Nigel Wild, Scotswood Community Gardens
As noted above, before the meeting started, there was a delicious lunch and a tour round the gardens At this point in the meeting Nigel gave some more details about the activities of Scotswood Community Gardens. Nigel would welcome ideas for developing the garden, especially being used more by schools, perhaps through the Food for Life partnership. It was agreed that using the gardens as a place for training teachers and parents would be ideal, and might help to stimulate ideas amongst teachers about how to develop land and gardens at their schools for growing food.
News and views
- Nicola reported that Deaflink, with Neighbourhood Renewal Fund funding, was in the process of producing a report and a DVD addressing issues around healthy eating and food access for the deaf community. The project was launching on 6th March at an NRF regeneration festival in Newcastle. Nicola suggested, if the network wished, that the researcher for the project, Verity Joyce, could come and present at the next North East Food Access Meeting.
- The Department of Health would be conducting its voluntary and community sector consultation event for the North East region on 7th February.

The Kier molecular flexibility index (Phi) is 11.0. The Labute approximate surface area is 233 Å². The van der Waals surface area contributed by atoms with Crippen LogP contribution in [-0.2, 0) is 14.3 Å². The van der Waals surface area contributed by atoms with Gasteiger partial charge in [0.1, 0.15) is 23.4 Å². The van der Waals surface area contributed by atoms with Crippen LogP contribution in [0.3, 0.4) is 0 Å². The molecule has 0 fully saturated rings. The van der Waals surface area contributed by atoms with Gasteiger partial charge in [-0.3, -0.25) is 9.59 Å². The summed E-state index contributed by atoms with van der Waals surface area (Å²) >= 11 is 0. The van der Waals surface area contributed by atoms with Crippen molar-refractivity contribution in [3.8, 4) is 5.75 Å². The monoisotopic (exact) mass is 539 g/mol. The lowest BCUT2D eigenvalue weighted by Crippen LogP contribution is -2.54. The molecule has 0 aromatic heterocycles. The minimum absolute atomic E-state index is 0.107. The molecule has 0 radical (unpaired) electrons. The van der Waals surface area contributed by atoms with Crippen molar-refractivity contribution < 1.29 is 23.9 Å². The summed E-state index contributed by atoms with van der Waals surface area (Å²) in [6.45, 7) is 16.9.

- Voluntary Organisations Network North East (VONNE) (in conjunction with Public Health North East) was reviewing the Third Sector’s involvement in services and activities relating to childhood obesity and weight management. The findings from this review would inform future commissioning arrangements for the design and implementation of obesity care.
Food Access Network: The Food Access Network (FAN-UK) was formerly the Food Poverty project, and is now superseded by the Local Action on Food Network. These archive pages give background information on the activities of FAN-UK, which worked to tackle diet-related ill health amongst the UK’s most disadvantaged communities.